the offering, giving, receiving, or soliciting of something of value for the purpose of influencing the action of an official in the discharge of his or her public or legal duties
John Benson Wier III, 46 and president of St. Petersburg's SRT Supply, was in Las Vegas this week hawking military equipment from Booth 26506 at the 2010 Shooting, Hunting, Outdoor Trade show.
His sales pitch was short lived. He was one of 22 arrested in a Federal Bureau of Investigation sting Monday and charged with attempting to bribe foreign officials and money laundering.
FBI agents posing as defense officials of an African country proposed a scheme in which U.S. companies would pay 20 percent "commissions" to equip a presidential guard with pistols, tear-gas launchers, bulletproof vests and other supplies.
Wier, says the U.S. Department of Justice, was supposed to provide 1,800 grip-mounted laser sites. Also arrested was Andrew Bigelow, 40, managing partner and director of government programs for a Sarasota company called Gun Search that sells machine guns, grenade launchers and other small arms.
This week, 150 FBI agents executed 14 search warrants in locations across the country, including St. Petersburg.
The 16 indictments unsealed Tuesday represent the largest single investigation and prosecution against individuals in the history of the Department of Justice's enforcement of the Foreign Corrupt Practices Act.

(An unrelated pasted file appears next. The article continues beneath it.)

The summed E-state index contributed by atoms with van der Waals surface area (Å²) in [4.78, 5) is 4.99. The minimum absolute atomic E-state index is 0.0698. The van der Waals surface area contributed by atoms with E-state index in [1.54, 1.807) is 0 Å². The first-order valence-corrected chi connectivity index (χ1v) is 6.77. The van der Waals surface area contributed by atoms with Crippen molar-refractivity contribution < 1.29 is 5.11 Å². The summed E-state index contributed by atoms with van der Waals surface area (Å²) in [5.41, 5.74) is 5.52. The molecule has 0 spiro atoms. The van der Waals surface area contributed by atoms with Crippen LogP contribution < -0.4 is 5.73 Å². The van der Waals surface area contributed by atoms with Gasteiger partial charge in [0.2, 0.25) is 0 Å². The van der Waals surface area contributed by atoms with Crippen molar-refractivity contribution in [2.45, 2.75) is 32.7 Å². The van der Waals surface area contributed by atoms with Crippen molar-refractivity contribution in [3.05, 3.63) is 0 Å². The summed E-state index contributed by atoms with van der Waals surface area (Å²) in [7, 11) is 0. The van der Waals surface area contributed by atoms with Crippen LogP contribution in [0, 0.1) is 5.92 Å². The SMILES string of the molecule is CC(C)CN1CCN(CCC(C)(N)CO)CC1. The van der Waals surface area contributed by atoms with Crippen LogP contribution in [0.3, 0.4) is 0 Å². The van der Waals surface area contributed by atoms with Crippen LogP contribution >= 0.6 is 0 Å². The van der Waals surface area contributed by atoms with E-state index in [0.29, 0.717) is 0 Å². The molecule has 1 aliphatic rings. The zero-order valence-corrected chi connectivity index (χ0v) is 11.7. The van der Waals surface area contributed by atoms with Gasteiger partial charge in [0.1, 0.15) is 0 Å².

That law, if you're not familiar with it, basically tells U.S. companies "thou shalt not bribe" people overseas to win business.
It does not matter if greasing palms still happens to be a common way to transact commerce in many parts of the globe.
This latest and continuing investigation has been under way for 2 1/2 years, Assistant Attorney General Lanny A. Breuer said. More than 140 open investigations into violations of bribery laws are pending. "From now on, would-be FCPA (Foreign Corrupt Practices Act) violators should stop and ponder whether the person they are trying to bribe might really be a federal agent," Breuer said.
Federal support of the foreign antibribery law has yo-yoed wildly since it hit the books in 1977. We'll have to wait and see if the Obama administration really intends a get-tougher approach to broad enforcement or plans occasional publicity events involving smaller businesses.
A few other examples of potential Foreign Corrupt Practices Act violations have cropped up here in recent years with little consequence.
Tampa engineering firm PBSJ Corp. this month voluntarily disclosed to the Securities and Exchange Commission that its PBS&J International subsidiary might have violated the antibribery law. There are few details yet.
And four years ago, Outback Steakhouse executives said its South Korean subsidiary might have bribed government officials. The subsidiary executives were replaced, and no other federal action was ever taken against the company.
In the latest case, seven of the 22 people arrested are from Florida. Sounds like we have some local cleaning up of "corrupt practices" to do.
Robert Trigaux can be reached at email@example.com.